NIHC – Workshop: Reasoning about other minds: Logical and cognitive perspectives


11 juli 2011

Groningen, the Netherlands, Monday 11 July 2011

Workshop Goal:

This workshop aims to shed light on models of social reasoning that take into account realistic resource bounds. People reason about other people’s mental states in order to understand and predict the others’ behavior. This capability to reason about others’ knowledge, beliefs and intentions is often referred to as ‘theory of mind’. Idealized rational agents are capable of recursion in their social reasoning, and can reason about phenomena like common knowledge. Such idealized social reasoning has been modeled by modal logics such as epistemic logic and BDI (belief, goal, intention) logics and by epistemic game theory. However, in real-world situations, many people seem to lose track of such recursive social reasoning after only a few levels.
The workshop provides a forum for researchers that attempt to analyze, understand and model how resource-bounded agents reason about other minds.

Topics of interest include but are not limited to:

  • Logics modeling human social cognition;
  • Computational cognitive models of theory of mind;
  • Behavioral game theory;
  • Bounded rationality in epistemic game theory;
  • Relations between language and social cognition;
  • Models of the evolution of theory of mind;
  • Models of the development of theory of mind in children;
  • Bounded rationality in multi-agent systems;
  • Formal models of team reasoning;
  • Theory of mind in specific groups, e.g., persons with autism spectrum disorder;
  • Complexity measures for reasoning about other minds.

Invited Speakers:

  • Chris Baker, Massachusetts Institute of Technology
  • Barbara Dunin-Keplicz, Warsaw University and Polish Academy of Sciences
  • Petra Hendriks, University of Groningen

Deadline CFP:
Please send your submission in PDF format, not exceeding 10 double-spaced pages (4,000 words) by Wednesday May 4, 2011. If needed due to space reasons, technical material such as proofs may be added in an appendix of at most 5 pages. The PDF files have to be uploaded online via the workshop’s submission website:

The author notification date is Friday May 27, 2011. Authors of accepted papers will be expected to upload their paper in an online workshop proceedings collection that we are currently setting up. Further details about the proceedings will be made available soon.
After the workshop, selected authors will be invited to submit a revised and extended version of their paper for a special issue of Synthese / Knowledge, Rationality and Action, devoted to on Reasoning about other minds, to appear in 2012.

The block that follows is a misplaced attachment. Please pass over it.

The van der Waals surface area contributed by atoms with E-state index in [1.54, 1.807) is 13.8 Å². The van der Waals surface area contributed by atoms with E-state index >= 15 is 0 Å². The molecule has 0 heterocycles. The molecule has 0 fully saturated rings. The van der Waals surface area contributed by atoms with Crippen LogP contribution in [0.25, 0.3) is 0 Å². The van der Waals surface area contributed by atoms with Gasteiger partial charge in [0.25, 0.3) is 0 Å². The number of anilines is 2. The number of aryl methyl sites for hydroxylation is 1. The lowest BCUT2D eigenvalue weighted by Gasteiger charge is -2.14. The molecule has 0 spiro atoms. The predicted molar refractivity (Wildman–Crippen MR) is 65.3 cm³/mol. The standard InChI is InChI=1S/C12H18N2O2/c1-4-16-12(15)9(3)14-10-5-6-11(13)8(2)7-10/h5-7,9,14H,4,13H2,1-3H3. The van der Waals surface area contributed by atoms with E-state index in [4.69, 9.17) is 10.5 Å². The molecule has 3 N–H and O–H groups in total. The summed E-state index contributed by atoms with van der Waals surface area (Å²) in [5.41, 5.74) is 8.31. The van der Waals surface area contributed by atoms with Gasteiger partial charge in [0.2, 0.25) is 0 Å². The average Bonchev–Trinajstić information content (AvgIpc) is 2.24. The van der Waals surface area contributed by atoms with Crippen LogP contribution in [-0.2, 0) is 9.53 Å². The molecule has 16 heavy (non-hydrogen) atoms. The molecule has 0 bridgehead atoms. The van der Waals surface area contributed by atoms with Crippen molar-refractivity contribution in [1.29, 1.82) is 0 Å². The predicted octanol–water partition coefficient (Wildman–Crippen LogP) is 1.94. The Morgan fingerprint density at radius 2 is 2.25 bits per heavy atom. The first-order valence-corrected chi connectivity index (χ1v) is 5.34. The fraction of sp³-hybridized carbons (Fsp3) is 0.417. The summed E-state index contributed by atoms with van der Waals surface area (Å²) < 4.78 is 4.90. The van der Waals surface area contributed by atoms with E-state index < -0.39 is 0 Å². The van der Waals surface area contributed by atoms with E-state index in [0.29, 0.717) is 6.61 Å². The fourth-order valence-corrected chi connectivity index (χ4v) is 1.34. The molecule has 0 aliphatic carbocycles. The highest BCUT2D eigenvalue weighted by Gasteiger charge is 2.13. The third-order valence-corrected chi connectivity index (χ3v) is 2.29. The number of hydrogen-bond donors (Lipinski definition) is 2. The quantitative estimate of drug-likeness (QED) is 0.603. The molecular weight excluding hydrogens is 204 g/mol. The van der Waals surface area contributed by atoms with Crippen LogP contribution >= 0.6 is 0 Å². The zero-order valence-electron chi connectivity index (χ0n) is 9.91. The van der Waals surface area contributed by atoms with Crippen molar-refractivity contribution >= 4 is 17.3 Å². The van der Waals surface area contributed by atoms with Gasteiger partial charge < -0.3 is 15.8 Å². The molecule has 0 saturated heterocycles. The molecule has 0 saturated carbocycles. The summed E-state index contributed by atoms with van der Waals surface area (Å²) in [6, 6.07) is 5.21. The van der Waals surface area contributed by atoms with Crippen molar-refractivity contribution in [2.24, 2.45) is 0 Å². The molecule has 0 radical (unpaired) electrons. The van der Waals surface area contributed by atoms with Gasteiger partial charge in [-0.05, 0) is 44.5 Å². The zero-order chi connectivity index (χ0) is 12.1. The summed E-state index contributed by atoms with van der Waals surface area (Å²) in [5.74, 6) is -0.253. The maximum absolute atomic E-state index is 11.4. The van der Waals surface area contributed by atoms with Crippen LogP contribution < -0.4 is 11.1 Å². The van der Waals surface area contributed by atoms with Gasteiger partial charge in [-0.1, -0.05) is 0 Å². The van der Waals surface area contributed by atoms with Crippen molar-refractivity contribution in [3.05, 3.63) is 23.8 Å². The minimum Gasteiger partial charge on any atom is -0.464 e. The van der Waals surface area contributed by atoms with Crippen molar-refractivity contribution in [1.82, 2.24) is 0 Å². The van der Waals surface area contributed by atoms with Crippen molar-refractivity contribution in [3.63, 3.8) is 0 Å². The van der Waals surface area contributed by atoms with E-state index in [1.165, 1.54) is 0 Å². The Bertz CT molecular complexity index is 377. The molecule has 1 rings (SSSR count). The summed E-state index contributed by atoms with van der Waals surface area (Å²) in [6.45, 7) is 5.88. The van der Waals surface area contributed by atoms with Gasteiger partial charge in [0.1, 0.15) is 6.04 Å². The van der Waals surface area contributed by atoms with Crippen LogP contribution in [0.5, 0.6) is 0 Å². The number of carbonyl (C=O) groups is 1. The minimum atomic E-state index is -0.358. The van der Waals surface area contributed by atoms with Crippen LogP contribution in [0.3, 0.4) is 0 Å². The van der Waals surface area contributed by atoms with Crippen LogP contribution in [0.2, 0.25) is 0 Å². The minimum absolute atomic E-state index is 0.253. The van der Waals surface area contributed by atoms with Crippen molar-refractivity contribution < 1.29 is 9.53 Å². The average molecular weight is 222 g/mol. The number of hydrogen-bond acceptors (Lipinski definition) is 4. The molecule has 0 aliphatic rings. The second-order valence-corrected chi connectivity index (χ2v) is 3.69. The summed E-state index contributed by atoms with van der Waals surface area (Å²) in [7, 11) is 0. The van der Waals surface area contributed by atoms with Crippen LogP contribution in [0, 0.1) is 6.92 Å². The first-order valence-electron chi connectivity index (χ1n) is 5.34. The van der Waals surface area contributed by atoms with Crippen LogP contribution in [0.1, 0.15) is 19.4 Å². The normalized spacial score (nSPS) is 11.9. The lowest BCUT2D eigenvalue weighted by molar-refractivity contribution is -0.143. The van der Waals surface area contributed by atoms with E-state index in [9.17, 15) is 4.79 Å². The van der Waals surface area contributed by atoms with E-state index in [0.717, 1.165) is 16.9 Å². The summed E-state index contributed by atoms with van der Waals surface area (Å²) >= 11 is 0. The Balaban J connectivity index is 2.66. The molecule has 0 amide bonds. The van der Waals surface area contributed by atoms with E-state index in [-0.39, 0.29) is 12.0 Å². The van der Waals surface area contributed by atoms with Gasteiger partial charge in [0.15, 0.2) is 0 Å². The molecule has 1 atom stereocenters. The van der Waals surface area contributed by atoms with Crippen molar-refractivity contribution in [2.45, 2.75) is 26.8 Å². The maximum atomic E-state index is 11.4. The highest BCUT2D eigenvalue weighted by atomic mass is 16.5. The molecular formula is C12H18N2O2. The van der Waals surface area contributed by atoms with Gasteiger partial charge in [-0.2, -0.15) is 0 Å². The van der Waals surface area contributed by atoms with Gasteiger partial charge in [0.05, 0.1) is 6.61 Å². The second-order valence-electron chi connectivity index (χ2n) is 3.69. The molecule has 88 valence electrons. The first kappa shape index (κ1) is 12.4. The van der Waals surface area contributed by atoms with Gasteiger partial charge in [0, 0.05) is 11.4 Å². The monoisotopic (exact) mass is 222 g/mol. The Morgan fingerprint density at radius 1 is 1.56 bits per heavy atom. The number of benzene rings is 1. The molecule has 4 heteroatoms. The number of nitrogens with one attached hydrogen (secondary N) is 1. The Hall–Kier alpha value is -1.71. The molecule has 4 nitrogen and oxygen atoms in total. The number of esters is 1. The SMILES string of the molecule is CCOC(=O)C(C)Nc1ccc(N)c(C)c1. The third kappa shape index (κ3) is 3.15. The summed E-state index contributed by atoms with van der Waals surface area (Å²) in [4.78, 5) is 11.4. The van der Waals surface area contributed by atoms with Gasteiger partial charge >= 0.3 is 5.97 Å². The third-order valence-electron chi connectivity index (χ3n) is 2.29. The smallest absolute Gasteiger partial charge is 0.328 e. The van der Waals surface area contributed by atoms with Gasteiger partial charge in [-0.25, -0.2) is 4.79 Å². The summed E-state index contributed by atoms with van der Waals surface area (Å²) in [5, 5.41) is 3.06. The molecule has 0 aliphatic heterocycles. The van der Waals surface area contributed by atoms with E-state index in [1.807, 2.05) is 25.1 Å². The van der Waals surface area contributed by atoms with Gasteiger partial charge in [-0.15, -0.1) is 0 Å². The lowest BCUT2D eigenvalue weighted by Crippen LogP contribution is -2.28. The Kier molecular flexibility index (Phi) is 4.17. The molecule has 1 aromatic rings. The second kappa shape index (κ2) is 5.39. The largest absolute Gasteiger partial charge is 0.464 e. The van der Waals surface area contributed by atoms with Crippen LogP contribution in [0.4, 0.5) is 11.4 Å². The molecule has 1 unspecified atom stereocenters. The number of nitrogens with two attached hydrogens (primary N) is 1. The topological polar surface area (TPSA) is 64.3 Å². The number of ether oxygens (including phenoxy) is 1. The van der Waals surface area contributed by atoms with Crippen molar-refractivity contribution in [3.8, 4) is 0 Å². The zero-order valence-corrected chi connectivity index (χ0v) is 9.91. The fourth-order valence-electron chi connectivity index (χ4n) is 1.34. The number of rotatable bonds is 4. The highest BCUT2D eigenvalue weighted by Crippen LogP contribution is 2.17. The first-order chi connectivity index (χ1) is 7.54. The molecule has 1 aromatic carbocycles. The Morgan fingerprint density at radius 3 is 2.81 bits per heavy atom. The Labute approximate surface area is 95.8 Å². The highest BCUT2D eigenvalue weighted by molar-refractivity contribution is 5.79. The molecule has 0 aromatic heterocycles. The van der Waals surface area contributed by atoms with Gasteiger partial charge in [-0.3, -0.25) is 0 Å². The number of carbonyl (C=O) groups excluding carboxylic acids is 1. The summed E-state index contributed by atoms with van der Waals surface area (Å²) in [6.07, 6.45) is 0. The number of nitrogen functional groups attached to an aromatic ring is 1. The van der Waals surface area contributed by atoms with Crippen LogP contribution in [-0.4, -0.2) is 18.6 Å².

Programme Committee:

  • Rineke Verbrugge (University of Groningen, chair)
  • Jan van Eijck (CWI Amsterdam, vice-chair)
  • Johan van Benthem (University of Amsterdam and Stanford University)
  • Robin Clark (University of Pennsylvania)
  • Hans van Ditmarsch (University of Sevilla)
  • Peter Gärdenfors (Lund University)
  • Sujata Ghosh (University of Groningen)
  • Noah Goodman (Stanford University)
  • Bart Hollebrandse (University of Groningen)
  • Eric Pacuit (Tilburg University and University of Maryland)
  • Rohit Parikh (City University of New York)
  • Jun Zhang (University of Michigan)

The workshop will be held on the day before TARK XIII, The Thirteenth Conference on Theoretical Aspects of Rationality and Knowledge.A workshop on Quantum physics meets TARK will be held on the day after TARK, Friday 15 July.

It is already possible to register for the complete event, including TARK and two workshops, Monday 11 July – Friday 15 July. Early bird registration until May 31: euro 225,- (euro 125,- for MSc and PhD students)

TARK local organizers at the University of Groningen:
Sonja Smets and Rineke Verbrugge (chairs), Virginie Fiutek, Sujata Ghosh, Barteld Kooi, Ben Meijering, Bryan Renne, Ben Rodenhäuser, Olivier Roy, Allard Tamminga, Bart Verheij.

The Netherlands Organization for Scientific Research (NWO), in particular the Vici project: ‘Cognitive systems in interaction: Logical and computational models of higher-order theory of mind’ and the Royal Netherlands Academy of Arts and Sciences (KNAW).